You just start and learn as you go along. So yeah, I had, I came back from Canada. You asked how did we get into it? So I came back from Canada and I was familiar with, you know, Saskatoon, you picks and strawberry you picks. So I said to my husband, you know, I feel like kind of like a couple hundred plants cause they were just something different. You know, I wanted, and I thought, well, how about if we just get a couple hundred? I thought we could have a, just had a little mini you pick and have enough for ourselves. And so he asked me, well, how are you going to pay for them?

And the answer just came immediately. I didn't even think about it. Just, well, I'll sell some, I said. So, so I'm kind of the, the public face of Honeybeer USA where I put up the website and, and, uh, do more of the public interface. But Jim is really the one that, uh, he was the one that had this idea to, to go big with it. And well, big for us. We're just, we're not a huge farm, but you know, we have both.

three, four acres of fruit now, but, and he's, he puts so much of the manual labor in. So it's definitely a team effort, definitely. But yeah, between the two of us, we got my first couple hundred, 120 bushes down and I'd sold, well, out of 700, I was left with 120 and I was happy. And then a month later, he says to me, well, I think you should bring some more plants down from Canada. So that's how Honeyberry USA was born.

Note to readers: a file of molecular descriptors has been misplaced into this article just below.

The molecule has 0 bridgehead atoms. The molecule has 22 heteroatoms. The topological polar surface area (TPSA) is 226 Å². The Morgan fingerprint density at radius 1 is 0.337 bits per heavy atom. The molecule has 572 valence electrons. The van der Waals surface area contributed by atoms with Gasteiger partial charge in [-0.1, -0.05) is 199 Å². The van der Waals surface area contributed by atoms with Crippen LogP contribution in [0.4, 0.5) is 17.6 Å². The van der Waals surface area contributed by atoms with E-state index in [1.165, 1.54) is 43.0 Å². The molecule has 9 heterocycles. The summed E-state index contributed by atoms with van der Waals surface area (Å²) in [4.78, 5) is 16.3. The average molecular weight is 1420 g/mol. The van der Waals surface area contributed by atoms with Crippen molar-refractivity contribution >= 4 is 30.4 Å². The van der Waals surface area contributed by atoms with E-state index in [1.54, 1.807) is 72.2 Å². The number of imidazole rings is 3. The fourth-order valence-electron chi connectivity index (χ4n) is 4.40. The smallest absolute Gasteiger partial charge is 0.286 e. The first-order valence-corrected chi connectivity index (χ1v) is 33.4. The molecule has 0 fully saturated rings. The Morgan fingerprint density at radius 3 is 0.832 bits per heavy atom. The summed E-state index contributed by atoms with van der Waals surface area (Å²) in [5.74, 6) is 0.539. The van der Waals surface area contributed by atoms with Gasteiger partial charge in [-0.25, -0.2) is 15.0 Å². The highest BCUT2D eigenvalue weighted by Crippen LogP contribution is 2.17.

Okay, so if you bring plants from Canada to the US, is there like a, I don't know, a tariff or a thing you have to do before you're allowed to bring them in or not? Well, first of all, there's a nursery license for selling them. And so we got set up with a nursery license. And then we got set up with our various propagators in there. And they're the ones that apply for the permits.

the border has to verify that these plants have been inspected and are safe for import into the United States. So yeah, there's a few hoops to jump through, but you just learn a step at a time. And yeah, we source from all over the place. We actually don't propagate the plants, but we have propagators all over that we try and find the best plants.

Yeah, and then distribute them. We do some growing out here as well for larger sizes. Yeah, it just, it's worked. Okay, I figured there were probably hoops to jump through.

Yeah. So you think you're going to get a couple bushes and try it out? I'm going to talk to my husband about it because he is the gardener. He, he just, he's a fanatic about plants and dirt and watering and being outside in the evenings when he's done with work, because it's how he de stresses from his job. And I, we had talked about it a year or so ago because friends of ours in Cloquet, Minnesota have, they grow honey berries.